In 2013 the British Health Minister Lord Howe confirmed the government's stance on homeopathy, saying: "I can confirm that we believe there is insufficient evidence to show this treatment is effective or of benefit." According to a 2013 report published by the National Health and Medical Research Council (CHORUS), "inconclusive results were reported in most studies reviewed. CHORUS concluded that the evidence is not compelling enough to either support or dismiss homeopathy as a treatment for any specific condition. However, given the low cost of homeopathic preparations and lack of side effects, patients should have the opportunity to make informed decisions based on discussion with their health practitioner in the context of all other treatment options."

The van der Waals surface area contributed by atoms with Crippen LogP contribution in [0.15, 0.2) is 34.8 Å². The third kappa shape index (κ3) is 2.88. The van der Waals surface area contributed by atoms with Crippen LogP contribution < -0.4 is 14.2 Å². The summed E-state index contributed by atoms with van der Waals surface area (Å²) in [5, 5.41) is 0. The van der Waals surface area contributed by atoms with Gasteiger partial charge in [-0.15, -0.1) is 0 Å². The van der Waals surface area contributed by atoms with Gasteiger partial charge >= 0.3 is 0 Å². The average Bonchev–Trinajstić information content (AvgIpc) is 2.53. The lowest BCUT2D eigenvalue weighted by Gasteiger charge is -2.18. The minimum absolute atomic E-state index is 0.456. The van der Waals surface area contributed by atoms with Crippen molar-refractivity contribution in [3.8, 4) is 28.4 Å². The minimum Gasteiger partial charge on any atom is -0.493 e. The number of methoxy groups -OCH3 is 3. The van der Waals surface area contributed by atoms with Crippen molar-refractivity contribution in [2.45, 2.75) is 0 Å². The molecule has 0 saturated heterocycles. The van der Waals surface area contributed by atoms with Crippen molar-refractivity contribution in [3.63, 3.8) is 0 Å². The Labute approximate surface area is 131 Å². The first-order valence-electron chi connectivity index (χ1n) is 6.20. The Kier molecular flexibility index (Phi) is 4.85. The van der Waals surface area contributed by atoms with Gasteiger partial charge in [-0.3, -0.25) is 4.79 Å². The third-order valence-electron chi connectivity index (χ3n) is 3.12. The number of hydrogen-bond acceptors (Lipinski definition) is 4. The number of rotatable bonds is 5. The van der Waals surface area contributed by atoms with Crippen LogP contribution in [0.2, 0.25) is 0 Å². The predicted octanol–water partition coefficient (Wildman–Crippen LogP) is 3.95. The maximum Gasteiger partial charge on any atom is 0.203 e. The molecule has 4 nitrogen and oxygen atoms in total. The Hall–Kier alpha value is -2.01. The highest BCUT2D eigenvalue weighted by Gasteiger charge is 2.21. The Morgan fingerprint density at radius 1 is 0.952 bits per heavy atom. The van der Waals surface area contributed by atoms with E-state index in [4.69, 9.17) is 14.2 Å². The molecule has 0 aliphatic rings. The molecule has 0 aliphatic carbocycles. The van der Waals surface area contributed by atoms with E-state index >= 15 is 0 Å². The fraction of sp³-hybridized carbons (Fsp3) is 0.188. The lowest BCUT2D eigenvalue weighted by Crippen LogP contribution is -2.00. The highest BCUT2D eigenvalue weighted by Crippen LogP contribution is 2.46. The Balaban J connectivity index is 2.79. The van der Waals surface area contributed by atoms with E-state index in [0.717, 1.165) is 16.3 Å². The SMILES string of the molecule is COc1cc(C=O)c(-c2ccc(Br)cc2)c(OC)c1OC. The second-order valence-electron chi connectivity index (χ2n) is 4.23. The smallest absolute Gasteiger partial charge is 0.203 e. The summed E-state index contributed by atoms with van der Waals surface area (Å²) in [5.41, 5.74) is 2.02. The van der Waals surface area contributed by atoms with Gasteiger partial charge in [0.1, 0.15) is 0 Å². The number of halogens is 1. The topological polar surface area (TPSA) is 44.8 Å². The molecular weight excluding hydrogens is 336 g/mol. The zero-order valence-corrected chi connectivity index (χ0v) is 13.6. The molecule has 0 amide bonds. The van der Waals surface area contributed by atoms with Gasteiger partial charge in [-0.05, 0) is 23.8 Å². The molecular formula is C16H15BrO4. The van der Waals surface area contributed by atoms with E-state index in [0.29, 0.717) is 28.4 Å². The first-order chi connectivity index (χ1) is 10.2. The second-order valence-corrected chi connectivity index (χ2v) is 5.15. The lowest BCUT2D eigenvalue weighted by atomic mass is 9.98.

A 2017 systematic review found that homeopathy was ineffective for asthma not controlled by medication. A 2010 review stated: "It can be concluded that despite 200 years of research and clinical use, and numerous trials, there is still no evidence to prove homeopathy effective in treating or preventing any medical condition."